12 channels for $20/month: Meet Sling TV, the latest streaming service for your apartment
By Leigh Kamping-Carder |January 8, 2015 - 12:59PM
A few years ago, I stood on the roof my six-story walk-up in Gowanus, a Time Warner Cable guy at my side, who pointed to a box attached to a pole three backyards away, wires sprouting from its surface like unkempt hairs. That, he said, was the spot where he’d have to connect the cable if my roommates and I were ever going to get TV in our apartment, a process that would require obtaining permission from the owners of each backyard, and then--an even more daunting prospect--arranging a second visit from Time Warner to hook it all up. Needless to say, we missed a lot of "appointment TV" that year.
At the time, living in a cable dead zone felt like missing out on something; it was the early days of Hulu, and Netflix was still more or less considered a DVD delivery service. If the same thing happened today, let’s just say, I would never have found myself on that roof. Netflix, Hulu, Amazon Prime and the forthcoming HBO Go streaming service (rumored to cost $15 a month) are eviscerating the need for cable.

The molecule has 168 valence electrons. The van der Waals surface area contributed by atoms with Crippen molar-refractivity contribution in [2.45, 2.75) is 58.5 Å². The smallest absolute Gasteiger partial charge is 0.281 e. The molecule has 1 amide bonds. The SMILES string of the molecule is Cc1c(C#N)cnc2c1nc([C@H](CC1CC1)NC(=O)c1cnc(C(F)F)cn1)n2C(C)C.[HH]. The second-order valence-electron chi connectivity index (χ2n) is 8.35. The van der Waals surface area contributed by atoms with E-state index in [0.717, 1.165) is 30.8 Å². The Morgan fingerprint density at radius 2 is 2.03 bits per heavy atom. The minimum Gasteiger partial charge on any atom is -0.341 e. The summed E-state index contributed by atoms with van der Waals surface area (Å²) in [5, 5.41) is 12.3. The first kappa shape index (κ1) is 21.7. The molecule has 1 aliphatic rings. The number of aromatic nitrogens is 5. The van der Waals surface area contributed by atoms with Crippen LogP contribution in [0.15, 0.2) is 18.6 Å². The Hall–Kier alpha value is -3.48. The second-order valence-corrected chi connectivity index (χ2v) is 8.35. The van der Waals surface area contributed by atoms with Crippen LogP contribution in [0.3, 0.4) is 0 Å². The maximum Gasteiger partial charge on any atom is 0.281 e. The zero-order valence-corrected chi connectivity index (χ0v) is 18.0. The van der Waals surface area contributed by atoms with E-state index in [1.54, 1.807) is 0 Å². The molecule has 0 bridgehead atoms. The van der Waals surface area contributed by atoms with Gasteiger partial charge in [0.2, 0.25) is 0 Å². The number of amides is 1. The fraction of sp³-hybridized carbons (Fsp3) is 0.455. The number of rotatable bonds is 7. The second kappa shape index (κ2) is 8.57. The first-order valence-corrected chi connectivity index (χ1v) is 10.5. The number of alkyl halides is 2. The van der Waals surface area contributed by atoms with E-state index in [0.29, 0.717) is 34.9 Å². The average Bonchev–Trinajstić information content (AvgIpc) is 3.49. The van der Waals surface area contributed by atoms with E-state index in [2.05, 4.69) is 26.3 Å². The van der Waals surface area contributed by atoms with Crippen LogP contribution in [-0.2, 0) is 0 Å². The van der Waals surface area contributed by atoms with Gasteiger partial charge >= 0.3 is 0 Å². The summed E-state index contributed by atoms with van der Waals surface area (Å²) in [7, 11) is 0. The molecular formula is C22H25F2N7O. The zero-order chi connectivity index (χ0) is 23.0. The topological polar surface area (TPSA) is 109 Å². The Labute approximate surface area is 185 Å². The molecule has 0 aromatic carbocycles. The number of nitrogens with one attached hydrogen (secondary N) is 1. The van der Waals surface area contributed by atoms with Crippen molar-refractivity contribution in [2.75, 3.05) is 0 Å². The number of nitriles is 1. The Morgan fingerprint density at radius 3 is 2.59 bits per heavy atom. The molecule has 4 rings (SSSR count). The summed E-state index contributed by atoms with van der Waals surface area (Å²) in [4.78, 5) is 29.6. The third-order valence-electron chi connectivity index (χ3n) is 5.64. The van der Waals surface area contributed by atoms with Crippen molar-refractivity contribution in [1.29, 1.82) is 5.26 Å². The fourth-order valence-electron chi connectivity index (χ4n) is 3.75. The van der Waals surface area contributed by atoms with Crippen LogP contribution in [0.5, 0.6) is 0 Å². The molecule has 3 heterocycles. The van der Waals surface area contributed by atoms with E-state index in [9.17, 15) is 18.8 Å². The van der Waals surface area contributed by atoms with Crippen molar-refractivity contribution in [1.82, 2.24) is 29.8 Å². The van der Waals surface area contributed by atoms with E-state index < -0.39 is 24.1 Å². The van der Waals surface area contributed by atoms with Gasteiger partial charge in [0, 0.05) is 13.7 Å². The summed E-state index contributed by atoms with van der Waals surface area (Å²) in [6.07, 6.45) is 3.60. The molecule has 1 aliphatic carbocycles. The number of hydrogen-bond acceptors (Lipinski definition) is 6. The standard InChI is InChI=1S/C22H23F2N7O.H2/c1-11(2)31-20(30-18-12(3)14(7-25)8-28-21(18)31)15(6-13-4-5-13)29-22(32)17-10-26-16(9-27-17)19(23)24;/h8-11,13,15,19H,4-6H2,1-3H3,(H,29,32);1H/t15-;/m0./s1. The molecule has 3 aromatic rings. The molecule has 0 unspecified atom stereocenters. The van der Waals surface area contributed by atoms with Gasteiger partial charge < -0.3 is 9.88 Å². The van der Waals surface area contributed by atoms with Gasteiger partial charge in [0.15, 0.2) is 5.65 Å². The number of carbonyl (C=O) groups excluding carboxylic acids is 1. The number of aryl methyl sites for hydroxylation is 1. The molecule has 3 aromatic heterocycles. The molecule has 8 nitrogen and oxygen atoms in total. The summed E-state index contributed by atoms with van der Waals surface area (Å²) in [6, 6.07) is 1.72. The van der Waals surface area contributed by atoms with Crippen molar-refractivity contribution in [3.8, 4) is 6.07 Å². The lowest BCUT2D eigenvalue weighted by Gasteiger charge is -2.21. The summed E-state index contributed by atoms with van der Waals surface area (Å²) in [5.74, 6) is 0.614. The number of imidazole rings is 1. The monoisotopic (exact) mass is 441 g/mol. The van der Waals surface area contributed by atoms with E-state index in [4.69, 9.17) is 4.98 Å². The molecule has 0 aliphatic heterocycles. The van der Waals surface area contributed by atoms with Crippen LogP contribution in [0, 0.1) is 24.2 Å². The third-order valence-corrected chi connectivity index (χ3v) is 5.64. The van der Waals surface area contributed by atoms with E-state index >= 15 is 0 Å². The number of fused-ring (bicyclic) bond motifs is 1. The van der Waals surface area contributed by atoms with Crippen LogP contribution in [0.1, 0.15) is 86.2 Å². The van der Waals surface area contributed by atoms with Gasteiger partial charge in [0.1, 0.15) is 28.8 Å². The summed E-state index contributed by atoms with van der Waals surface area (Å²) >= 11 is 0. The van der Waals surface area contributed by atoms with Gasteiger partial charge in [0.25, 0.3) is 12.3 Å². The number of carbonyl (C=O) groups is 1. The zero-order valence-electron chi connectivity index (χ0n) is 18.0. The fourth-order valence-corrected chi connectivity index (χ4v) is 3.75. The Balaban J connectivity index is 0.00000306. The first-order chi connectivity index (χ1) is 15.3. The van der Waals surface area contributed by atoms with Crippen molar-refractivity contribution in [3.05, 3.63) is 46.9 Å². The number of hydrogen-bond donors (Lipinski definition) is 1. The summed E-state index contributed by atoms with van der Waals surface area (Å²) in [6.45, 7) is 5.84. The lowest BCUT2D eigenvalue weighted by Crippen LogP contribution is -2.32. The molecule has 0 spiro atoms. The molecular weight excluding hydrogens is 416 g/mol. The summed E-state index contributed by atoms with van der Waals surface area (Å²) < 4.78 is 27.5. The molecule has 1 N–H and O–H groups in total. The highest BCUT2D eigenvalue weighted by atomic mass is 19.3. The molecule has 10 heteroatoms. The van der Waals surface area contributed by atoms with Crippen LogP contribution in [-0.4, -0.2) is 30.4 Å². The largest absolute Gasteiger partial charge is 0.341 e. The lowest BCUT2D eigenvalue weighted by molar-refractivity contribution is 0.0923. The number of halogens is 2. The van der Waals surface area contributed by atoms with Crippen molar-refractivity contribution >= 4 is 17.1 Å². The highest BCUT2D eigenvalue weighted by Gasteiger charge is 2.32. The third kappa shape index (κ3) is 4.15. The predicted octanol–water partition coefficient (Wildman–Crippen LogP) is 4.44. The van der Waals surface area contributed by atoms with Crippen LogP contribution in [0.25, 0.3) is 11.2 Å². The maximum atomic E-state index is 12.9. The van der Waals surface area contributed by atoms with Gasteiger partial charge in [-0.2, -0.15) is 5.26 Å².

And Monday, Dish Networks hammered another nail into cable’s coffin with the announcement of its Sling TV service. For $20 a month, subscribers get online streaming access to 12 channels, including ESPN, ESPN2, TNT, TBS, Food Network, HGTV, Travel Channel, Adult Swim, Cartoon Network, Disney Channel, ABC Family and CNN, plus content from YouTube’s Maker Studios, the company says on its website. For another $10 a month, you can add on an extra package, including one tailored for kids (Disney Junior, Disney XD, Boomerang, Baby TV and Duck TV), news and entertainment junkies (HLN, Cooking Channel, DIY and Bloomberg TV), and sports fans (lineup coming soon). Like other streaming services, there’s no commitment, no contract, no credit check, no hardware, no installation, and you can watch on pretty much any device, including your TV and smartphone.
Now that I live alone, it wouldn't be too difficult to spend as much on streaming subscriptions as traditional cable. But not having to sit at home waiting for the cable guy? Priceless.
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